10/25/13

Don't Go in the Lightning Bug's Lair #7: Don't Open the Door (1974)

When I think about the phrase "Don't Open the Door" usually Mormons spring to mind almost immediately, but, today, I'm not here to talk about the bad news that someone is trying to give you the good news. I'm here to talk about S.F. Brownrigg once again. Earlier today, I talked about his film Don't Look in the Basement, a film which came  to prominence when it was paired with Wes Craven's Last House on the Leftas a double feature. Like any good exploitation opportunist, Brownrigg didn't let a good thing go to waste. So he returned with another "Don't" title leaving him in the unique position of being the only director to appear on this countdown twice. It can certainly be said that when opportunity knocked S.F. did open that door. So join me as I place my hand on the knob of exploitation cinema (there's a terrible phrase for my U.K based readers) and dare to disobey the titular directions, Don't Open the Door.



Thirteen years ago, Amanda Post (Susan Bracken) was traumatized whenshe found her mother stabbed to death in their family home. She moved away to try and Reagan control of her life, but now, with her grandmother (Rhea MacAdams) on her deathbed, she dutifully returns home to care for the ailing matriarch. Once she arrives, she finds the vultures circling with the grandmother's doctor (James N. Harrell) refusing to give proper care, the county judge (Gene Ross) leering at Amanda, and the local historian (Claude Kern) wanting to get his hands on the house. Amanda soon finds the house full of mysteries, and she can't shake the fact that she feels like someone is watching her. This is pretty reasonable because someone is, namely a knife wielding killer who begins to stalk her though the house.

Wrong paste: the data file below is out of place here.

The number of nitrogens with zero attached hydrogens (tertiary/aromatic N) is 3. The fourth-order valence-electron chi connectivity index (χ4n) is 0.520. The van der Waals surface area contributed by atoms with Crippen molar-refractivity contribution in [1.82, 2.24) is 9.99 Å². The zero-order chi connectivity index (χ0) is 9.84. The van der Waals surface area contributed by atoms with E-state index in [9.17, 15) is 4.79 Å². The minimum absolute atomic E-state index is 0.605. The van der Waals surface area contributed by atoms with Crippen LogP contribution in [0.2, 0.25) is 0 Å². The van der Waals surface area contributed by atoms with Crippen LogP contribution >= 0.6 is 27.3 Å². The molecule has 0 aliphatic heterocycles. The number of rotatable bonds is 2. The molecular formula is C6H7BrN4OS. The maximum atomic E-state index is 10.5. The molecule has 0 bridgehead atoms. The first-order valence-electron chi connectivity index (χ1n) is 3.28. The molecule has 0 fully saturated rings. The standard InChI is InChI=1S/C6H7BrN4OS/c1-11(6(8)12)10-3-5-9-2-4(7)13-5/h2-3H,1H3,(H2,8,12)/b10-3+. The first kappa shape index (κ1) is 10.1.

While two of Brownrigg's films fall at the center of the countdown, their order could have been entirely interchangeable. While Don't Look in the Basement was perhaps the more inspired film, Don't Open the Door edges it out slightly with better execution and a nice play on a standard tale. Neither of the films are bloody, but both are bolstered by the performances Brownrigg got put of his assortment of regulars, character actors, and first timers. There's a slipshod charm about his films that just screams mid-70s drive in fare where the movie was second billed to what was going on in the cars. The soundtracking was also particularly interesting and sounded like a Hammer film score interpreted by a free jazz combo,  


The unsettling quality of Don't Look is continued in Don't Open, and due to a few familiar faces showing up, including Gene Ross appearing again as a "Judge" character and Rhea MacAdams as an ailing elderly woman, Don't Open feels like a spiritual predecessor in character as well as tone. Susan Bracken makes for an intriguing heroine, and even in the face of past trauma and current danger, she has a plucky determination that made her a strong center for the film. Claude Kern, looking like Artie Johnson's evil twin, provides a creepy enough heavy (no real spoiler there, Brownrigg ineptly spoils it himself with too much lighting early in the film), and I really enjoyed watching the cat and mouse fame that developed between Bracken and Kern. 

That nearly brings us to the end of today's countdown of S.F. Brownrigg's oeuvre, and I hope that you all join me back tomorrow when I continue to countdown the next six "don't" films that he made. I kid. He only made four more. Ok, ok, this was the last one, but if any pair of film's typify what Edgar Wright was poking fun at in his Grindhouse trailer for "Don't" it seems to me that it was these two films.  Tomorrow we will enter the top half of the list, and the big day is quickly barreling down on upon and the higher the number the bigger the warning. So until Halloween, a day that you surely want to open the door, join me back here as the "don't"s get better and better. 

Bugg Rating

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